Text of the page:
“When you are the director of a museum, you are constantly collecting for the museum,” he said. “I put together a very good collection of Russian Povera. The Perm museum has the best works of many of our artists, Valery Koshlyakov, Sasha [Alexander] Brodsky as well as a very good collection of Anatoly Osmolovsky.”
Guelman is carefully calibrating his return to the Moscow scene. An archival exhibition about the political protest artists Pussy Riot, Pyotr Pavlensky and the Voina group ran from October through December 2019 at collector Igor Markin’s private Art4 museum.
“Over five years, while living in Europe, I suddenly realized that this is all great but it’s quite strange that I’m not doing anything in Russia,” he said. “Last February, when I came for a month to Moscow… various museums started making offers. I thought that I didn’t want to be banned again. I don’t need scandal. That’s why I decided that first I’ll do a pointed exhibition myself on Markin’s private territory, and if all goes well, I’ll go ahead.”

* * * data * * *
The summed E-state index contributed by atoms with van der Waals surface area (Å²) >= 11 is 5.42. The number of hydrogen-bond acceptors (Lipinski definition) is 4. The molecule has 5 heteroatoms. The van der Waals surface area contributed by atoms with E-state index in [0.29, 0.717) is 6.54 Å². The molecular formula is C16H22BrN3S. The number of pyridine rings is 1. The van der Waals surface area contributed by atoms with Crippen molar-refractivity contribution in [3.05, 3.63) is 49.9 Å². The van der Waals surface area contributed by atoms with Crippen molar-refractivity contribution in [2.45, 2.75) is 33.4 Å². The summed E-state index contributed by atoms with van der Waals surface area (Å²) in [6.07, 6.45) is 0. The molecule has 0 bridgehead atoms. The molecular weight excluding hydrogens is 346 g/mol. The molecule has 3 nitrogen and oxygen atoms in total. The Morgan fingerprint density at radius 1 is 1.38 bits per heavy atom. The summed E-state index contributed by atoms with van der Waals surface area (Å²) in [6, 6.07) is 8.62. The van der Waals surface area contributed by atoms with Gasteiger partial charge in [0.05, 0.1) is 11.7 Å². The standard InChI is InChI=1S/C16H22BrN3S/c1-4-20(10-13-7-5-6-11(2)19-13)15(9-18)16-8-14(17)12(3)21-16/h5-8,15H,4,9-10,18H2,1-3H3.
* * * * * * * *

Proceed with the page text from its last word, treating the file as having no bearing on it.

In February, his personal donation will be shown at the Tretyakov and an exhibition of Ukrainian art organized by him will be the non-commercial highlight of a new art fair in St. Petersburg.
“I want to keep on doing things that no one would do without me,” he said. In this case, his aim is to counter “anti-Ukrainian hysteria” in Russia.
“Even if art is not involved directly in politics, art has its own political interests. Art people want to live in a big world, not in a closed country, run by leaders who crave censorship and follow the Russian state’s tradition of persecuting artists and then appropriating their artistic glory.”
“Do we bear some of the blame?” Guelman asks, referring to those like him and other intellectuals who once collaborated with the regime. “Yes, we do. We understand this. That’s why I always say that I don’t judge anyone, because people make mistakes.”
Marat's Gift. Contemporary Art from the Guelman Collection
15 February – 10 March 2020